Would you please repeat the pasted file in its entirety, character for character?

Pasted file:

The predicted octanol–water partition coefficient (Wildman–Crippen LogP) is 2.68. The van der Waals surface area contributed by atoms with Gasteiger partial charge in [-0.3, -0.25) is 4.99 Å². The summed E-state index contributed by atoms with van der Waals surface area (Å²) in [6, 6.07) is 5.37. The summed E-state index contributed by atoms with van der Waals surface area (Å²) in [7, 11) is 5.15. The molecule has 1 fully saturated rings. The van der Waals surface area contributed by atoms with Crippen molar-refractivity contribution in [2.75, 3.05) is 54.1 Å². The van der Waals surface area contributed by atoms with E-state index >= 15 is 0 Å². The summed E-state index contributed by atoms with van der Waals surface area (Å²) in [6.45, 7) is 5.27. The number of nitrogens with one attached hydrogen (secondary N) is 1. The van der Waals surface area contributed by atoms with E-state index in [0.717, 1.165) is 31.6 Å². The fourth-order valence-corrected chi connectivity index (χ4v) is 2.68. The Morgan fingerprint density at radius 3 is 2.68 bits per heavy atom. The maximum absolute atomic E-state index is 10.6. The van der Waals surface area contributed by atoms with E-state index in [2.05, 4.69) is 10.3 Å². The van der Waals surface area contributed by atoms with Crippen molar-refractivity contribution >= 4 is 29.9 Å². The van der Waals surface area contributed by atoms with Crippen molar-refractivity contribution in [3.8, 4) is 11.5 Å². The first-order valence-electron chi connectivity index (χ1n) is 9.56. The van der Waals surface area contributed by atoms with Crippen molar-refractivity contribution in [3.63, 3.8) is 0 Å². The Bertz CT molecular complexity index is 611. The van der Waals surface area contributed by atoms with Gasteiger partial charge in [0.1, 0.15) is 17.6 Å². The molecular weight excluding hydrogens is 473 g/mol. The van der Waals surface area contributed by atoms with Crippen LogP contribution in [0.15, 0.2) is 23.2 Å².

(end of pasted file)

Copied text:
The predicted octanol–water partition coefficient (Wildman–Crippen LogP) is 2.68. The van der Waals surface area contributed by atoms with Gasteiger partial charge in [-0.3, -0.25) is 4.99 Å². The summed E-state index contributed by atoms with van der Waals surface area (Å²) in [6, 6.07) is 5.37. The summed E-state index contributed by atoms with van der Waals surface area (Å²) in [7, 11) is 5.15. The molecule has 1 fully saturated rings. The van der Waals surface area contributed by atoms with Crippen molar-refractivity contribution in [2.75, 3.05) is 54.1 Å². The van der Waals surface area contributed by atoms with E-state index >= 15 is 0 Å². The summed E-state index contributed by atoms with van der Waals surface area (Å²) in [6.45, 7) is 5.27. The number of nitrogens with one attached hydrogen (secondary N) is 1. The van der Waals surface area contributed by atoms with E-state index in [0.717, 1.165) is 31.6 Å². The fourth-order valence-corrected chi connectivity index (χ4v) is 2.68. The Morgan fingerprint density at radius 3 is 2.68 bits per heavy atom. The maximum absolute atomic E-state index is 10.6. The van der Waals surface area contributed by atoms with E-state index in [2.05, 4.69) is 10.3 Å². The van der Waals surface area contributed by atoms with Crippen molar-refractivity contribution >= 4 is 29.9 Å². The van der Waals surface area contributed by atoms with Crippen molar-refractivity contribution in [3.8, 4) is 11.5 Å². The first-order valence-electron chi connectivity index (χ1n) is 9.56. The van der Waals surface area contributed by atoms with Crippen molar-refractivity contribution in [3.63, 3.8) is 0 Å². The Bertz CT molecular complexity index is 611. The van der Waals surface area contributed by atoms with Gasteiger partial charge in [0.1, 0.15) is 17.6 Å². The molecular weight excluding hydrogens is 473 g/mol. The van der Waals surface area contributed by atoms with Crippen LogP contribution in [0.15, 0.2) is 23.2 Å².